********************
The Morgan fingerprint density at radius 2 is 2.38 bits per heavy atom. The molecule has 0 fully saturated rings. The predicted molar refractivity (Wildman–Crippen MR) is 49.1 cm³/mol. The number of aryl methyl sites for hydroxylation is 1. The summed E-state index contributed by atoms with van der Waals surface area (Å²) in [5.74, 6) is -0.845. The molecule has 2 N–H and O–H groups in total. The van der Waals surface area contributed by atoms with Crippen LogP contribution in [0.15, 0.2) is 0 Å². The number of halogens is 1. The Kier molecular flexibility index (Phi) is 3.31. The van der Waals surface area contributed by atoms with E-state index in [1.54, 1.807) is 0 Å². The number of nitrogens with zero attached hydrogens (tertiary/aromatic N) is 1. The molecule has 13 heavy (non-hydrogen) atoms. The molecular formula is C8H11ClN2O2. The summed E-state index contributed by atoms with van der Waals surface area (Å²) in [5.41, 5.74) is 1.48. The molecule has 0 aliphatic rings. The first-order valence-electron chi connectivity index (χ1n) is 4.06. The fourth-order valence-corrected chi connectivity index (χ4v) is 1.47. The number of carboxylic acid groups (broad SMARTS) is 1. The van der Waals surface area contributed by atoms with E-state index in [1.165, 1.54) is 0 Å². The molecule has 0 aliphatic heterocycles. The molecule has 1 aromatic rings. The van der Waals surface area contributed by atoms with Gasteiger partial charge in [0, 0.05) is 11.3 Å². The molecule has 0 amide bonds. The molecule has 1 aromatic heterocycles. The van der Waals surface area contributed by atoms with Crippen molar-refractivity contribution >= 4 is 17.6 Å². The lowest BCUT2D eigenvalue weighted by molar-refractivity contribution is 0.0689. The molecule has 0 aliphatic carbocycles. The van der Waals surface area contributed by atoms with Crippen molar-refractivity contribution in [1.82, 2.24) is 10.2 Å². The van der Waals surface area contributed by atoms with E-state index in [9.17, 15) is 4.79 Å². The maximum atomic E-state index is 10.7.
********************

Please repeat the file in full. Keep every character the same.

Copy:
The Morgan fingerprint density at radius 2 is 2.38 bits per heavy atom. The molecule has 0 fully saturated rings. The predicted molar refractivity (Wildman–Crippen MR) is 49.1 cm³/mol. The number of aryl methyl sites for hydroxylation is 1. The summed E-state index contributed by atoms with van der Waals surface area (Å²) in [5.74, 6) is -0.845. The molecule has 2 N–H and O–H groups in total. The van der Waals surface area contributed by atoms with Crippen LogP contribution in [0.15, 0.2) is 0 Å². The number of halogens is 1. The Kier molecular flexibility index (Phi) is 3.31. The van der Waals surface area contributed by atoms with E-state index in [1.54, 1.807) is 0 Å². The number of nitrogens with zero attached hydrogens (tertiary/aromatic N) is 1. The molecule has 13 heavy (non-hydrogen) atoms. The molecular formula is C8H11ClN2O2. The summed E-state index contributed by atoms with van der Waals surface area (Å²) in [5.41, 5.74) is 1.48. The molecule has 0 aliphatic rings. The first-order valence-electron chi connectivity index (χ1n) is 4.06. The fourth-order valence-corrected chi connectivity index (χ4v) is 1.47. The number of carboxylic acid groups (broad SMARTS) is 1. The van der Waals surface area contributed by atoms with E-state index in [1.165, 1.54) is 0 Å². The molecule has 0 aliphatic heterocycles. The molecule has 1 aromatic rings. The van der Waals surface area contributed by atoms with Gasteiger partial charge in [0, 0.05) is 11.3 Å². The molecule has 0 amide bonds. The molecule has 1 aromatic heterocycles. The van der Waals surface area contributed by atoms with Crippen molar-refractivity contribution >= 4 is 17.6 Å². The lowest BCUT2D eigenvalue weighted by molar-refractivity contribution is 0.0689. The molecule has 0 aliphatic carbocycles. The van der Waals surface area contributed by atoms with Crippen molar-refractivity contribution in [1.82, 2.24) is 10.2 Å². The van der Waals surface area contributed by atoms with E-state index in [9.17, 15) is 4.79 Å². The maximum atomic E-state index is 10.7.